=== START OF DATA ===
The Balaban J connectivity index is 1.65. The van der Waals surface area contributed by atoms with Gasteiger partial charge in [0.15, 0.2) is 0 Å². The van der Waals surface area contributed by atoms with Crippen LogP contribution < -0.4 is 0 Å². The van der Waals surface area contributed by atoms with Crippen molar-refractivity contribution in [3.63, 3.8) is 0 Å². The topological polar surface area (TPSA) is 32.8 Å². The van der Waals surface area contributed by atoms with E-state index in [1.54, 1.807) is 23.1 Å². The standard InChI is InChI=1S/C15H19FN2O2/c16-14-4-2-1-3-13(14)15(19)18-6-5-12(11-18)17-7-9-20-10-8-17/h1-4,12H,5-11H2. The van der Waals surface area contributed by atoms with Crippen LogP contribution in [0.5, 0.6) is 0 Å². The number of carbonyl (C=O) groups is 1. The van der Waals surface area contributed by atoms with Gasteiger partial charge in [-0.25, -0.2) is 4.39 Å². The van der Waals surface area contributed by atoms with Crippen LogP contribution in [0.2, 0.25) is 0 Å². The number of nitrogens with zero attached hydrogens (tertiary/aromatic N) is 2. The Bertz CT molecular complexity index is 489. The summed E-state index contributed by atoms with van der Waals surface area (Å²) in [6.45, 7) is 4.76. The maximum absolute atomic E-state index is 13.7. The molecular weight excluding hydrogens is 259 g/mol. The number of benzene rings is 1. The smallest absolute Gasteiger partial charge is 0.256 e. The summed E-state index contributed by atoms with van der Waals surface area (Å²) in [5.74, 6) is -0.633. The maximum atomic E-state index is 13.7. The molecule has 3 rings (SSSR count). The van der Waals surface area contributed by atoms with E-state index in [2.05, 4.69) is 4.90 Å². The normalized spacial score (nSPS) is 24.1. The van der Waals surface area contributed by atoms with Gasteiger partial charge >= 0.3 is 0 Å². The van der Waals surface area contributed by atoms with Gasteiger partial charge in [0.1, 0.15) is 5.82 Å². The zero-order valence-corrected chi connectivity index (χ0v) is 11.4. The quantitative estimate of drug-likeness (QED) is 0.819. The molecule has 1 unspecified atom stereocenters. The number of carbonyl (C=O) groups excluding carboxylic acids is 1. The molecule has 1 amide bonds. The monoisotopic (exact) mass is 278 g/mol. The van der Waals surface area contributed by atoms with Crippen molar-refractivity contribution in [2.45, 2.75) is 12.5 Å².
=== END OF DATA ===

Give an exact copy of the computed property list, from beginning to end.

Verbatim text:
The Balaban J connectivity index is 1.65. The van der Waals surface area contributed by atoms with Gasteiger partial charge in [0.15, 0.2) is 0 Å². The van der Waals surface area contributed by atoms with Crippen LogP contribution < -0.4 is 0 Å². The van der Waals surface area contributed by atoms with Crippen molar-refractivity contribution in [3.63, 3.8) is 0 Å². The topological polar surface area (TPSA) is 32.8 Å². The van der Waals surface area contributed by atoms with E-state index in [1.54, 1.807) is 23.1 Å². The standard InChI is InChI=1S/C15H19FN2O2/c16-14-4-2-1-3-13(14)15(19)18-6-5-12(11-18)17-7-9-20-10-8-17/h1-4,12H,5-11H2. The van der Waals surface area contributed by atoms with Crippen LogP contribution in [0.5, 0.6) is 0 Å². The number of carbonyl (C=O) groups is 1. The van der Waals surface area contributed by atoms with Gasteiger partial charge in [-0.25, -0.2) is 4.39 Å². The van der Waals surface area contributed by atoms with Crippen LogP contribution in [0.2, 0.25) is 0 Å². The number of nitrogens with zero attached hydrogens (tertiary/aromatic N) is 2. The Bertz CT molecular complexity index is 489. The summed E-state index contributed by atoms with van der Waals surface area (Å²) in [6.45, 7) is 4.76. The maximum absolute atomic E-state index is 13.7. The molecular weight excluding hydrogens is 259 g/mol. The number of benzene rings is 1. The smallest absolute Gasteiger partial charge is 0.256 e. The summed E-state index contributed by atoms with van der Waals surface area (Å²) in [5.74, 6) is -0.633. The maximum atomic E-state index is 13.7. The molecule has 3 rings (SSSR count). The van der Waals surface area contributed by atoms with E-state index in [2.05, 4.69) is 4.90 Å². The normalized spacial score (nSPS) is 24.1. The van der Waals surface area contributed by atoms with Gasteiger partial charge >= 0.3 is 0 Å². The van der Waals surface area contributed by atoms with Gasteiger partial charge in [0.1, 0.15) is 5.82 Å². The zero-order valence-corrected chi connectivity index (χ0v) is 11.4. The quantitative estimate of drug-likeness (QED) is 0.819. The molecule has 1 unspecified atom stereocenters. The number of carbonyl (C=O) groups excluding carboxylic acids is 1. The molecule has 1 amide bonds. The monoisotopic (exact) mass is 278 g/mol. The van der Waals surface area contributed by atoms with Crippen molar-refractivity contribution in [2.45, 2.75) is 12.5 Å².